Megan Gianfagna's blog

Student PUBLIC-ation

Stop sign with the word WHOA in place of STOP

I’m teaching RHE 309K - Rhetoric of Going Viral this year, a course dedicated to the study and design of digital texts in the public realm. The final project asks students to create a digital text designed to participate in a particular online conversation and publish it in an appropriate venue. Last semester, I had a student with the digital composition skills to create any number of smart and engaging final projects. Instead he opted to write a product review and post it to an online retail site. The review was thoughtful and tailored well to the rhetorical situation.

The Many Upsides of the Student Conference

Photo of red, sun-shaped sign with the word Yay!

Even for a small class, student conferences take a lot of time and energy. I often hold conferences to discuss a plan for revision of their essays. That means that 6 hours of conferences (15 minutes each x 23 students) usually follow long nights spent grading the essays that are the basis of our discussion. I’ve often left the campus coffee shop after I’ve met with half the class in and felt like I’ve been stuck on repeat—drained from keeping my enthusiasm up during so many different versions of the same basic conversation.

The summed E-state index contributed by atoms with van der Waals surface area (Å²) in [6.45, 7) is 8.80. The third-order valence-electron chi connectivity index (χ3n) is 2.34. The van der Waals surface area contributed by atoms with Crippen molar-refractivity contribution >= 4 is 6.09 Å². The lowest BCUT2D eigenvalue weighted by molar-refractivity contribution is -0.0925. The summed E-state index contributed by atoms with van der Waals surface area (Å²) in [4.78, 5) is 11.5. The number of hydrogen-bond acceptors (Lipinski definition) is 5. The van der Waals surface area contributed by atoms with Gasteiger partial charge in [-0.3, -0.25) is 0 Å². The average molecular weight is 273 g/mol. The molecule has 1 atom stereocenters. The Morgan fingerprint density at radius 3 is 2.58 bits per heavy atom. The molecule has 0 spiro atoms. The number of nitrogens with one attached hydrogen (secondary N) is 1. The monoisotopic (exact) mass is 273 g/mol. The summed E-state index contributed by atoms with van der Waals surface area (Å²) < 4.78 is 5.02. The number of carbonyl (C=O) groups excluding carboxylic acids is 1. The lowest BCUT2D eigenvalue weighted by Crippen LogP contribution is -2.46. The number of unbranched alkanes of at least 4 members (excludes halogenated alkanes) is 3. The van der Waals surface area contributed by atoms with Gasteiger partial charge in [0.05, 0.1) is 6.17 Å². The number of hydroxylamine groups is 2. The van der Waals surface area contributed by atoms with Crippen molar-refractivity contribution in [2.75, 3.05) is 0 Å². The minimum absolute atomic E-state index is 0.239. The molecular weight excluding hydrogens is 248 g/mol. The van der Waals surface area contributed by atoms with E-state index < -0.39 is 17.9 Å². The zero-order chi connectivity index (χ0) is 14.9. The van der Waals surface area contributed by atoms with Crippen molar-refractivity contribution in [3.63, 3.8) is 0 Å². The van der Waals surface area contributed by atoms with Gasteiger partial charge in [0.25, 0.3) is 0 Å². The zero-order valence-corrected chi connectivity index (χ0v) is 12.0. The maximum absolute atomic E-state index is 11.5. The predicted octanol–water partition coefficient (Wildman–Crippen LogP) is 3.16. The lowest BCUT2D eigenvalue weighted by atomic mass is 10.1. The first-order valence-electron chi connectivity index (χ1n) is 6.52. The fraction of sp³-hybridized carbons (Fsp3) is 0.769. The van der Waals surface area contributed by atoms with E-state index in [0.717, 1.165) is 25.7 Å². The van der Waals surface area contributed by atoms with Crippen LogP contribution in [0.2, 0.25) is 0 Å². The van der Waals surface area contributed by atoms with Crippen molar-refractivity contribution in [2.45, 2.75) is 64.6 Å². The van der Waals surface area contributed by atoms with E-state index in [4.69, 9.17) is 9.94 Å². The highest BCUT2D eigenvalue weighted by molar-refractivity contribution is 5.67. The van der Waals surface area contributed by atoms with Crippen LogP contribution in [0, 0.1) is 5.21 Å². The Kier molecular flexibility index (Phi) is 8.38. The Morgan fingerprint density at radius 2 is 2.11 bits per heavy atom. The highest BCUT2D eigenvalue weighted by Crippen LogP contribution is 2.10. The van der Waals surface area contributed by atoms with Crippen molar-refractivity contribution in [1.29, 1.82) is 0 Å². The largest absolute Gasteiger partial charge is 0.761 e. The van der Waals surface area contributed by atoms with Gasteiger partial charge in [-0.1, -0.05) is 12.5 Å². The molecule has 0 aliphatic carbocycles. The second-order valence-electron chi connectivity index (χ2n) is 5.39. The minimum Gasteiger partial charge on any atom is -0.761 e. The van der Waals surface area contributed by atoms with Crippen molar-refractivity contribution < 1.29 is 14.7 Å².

Inventing with Images

Photo of car exhaust pipe with text STOP BLOWING SMOKE.

I’ve often had students work with images in past semesters, but in those activities I’ve used them as texts for analysis or tools for organization, as when students constructed visual-verbal-aural outlines in Animoto to help them prepare for their formal essays. This semester I decided to have my RHE 306 class focus on using images to aid in invention and construction of a succinct argument.


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